I end up asking both a lead developer and a system administrator for the certificates used. The lead developer obliges with .pfx file, which is a pkcs12 file. The system admin pops over a .cer file in the form of a pkcs7 file.
To make a long story short, the pkcs12 is the one that you will want. You can retrieve a pkcs12 (extension of .pfx in Windows land) by following the documentation here at MSDN - there is a section devoted to exporting.
Using openssl, you can view the full contents of the pkcs12 file with the following:
`openssl pkcs12 -in thefile.pfx` #The full contentsIn order to actually use these commands, you'll be challenged for an "Import Passphrase" that was set on whatever tool generated this file. In in our case, this is IIS).
`openssl pkcs12 -in thefile.pfx -nokeys` #Show only the certificates in the chain
`openssl pkcs12 -in thefile.pfx -nocerts` #Show only the private key.
This is fine and all, but this file can't really be placed in to a pre-existing java keystore, or a new one for that matter, by using the keytool utility - the common and suggested way to manipulate java keystores. The keytool utility basically assumes it is going to either 1) have certificates placed in it to know what to trust as an ssl client or 2) be created with a public/private key pair that will be used to generate a csr and accept certificates from that csr that match the key pair. It does not allow you, intrinsically, to import a pre-existing private key or keypair that match already pre-existing certificates so that your application or application server can act as a server for ssl/tls communication with those pre-existing certificates.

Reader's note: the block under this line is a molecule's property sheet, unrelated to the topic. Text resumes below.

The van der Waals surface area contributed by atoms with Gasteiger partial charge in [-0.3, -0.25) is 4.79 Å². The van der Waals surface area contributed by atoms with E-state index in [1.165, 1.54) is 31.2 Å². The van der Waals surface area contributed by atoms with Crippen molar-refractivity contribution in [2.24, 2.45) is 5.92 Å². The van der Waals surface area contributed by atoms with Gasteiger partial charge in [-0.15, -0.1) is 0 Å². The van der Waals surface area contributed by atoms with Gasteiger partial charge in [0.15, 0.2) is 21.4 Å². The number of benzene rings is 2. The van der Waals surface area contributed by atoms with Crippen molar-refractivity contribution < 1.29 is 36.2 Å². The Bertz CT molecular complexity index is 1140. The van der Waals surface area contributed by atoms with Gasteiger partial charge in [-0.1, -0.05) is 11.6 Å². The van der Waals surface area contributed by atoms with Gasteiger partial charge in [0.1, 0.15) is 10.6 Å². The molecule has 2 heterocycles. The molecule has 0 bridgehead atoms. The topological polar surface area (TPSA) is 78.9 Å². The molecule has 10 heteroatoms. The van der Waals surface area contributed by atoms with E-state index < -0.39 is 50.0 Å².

The solution - there's a little library called Not Yet Common SSL that let's you do just that. It was being actively developed on until June of this year. I grabbed the 0.3.9 version (0.3.10 didn't work for me... I'll spare the details) and issued the following commands using the pkcs12 file as input.
`java -cp not-yet-commons-ssl-0.3.9.jar org.apache.commons.ssl.KeyStoreBuilder $challenge_password yourfile.pfx`
Successfuly wrote: [www.yourdomain.com.jks]
The result is a keystore file named www.yourdomain.com.jks where www.yourdomain.com is whatever the CN is the bottom-most certificate in your chain. The lone entry in the keystore will be an alias of the same name. You can now use this particular keystore in your application server for ssl and it will present your full chain of certificates to clients.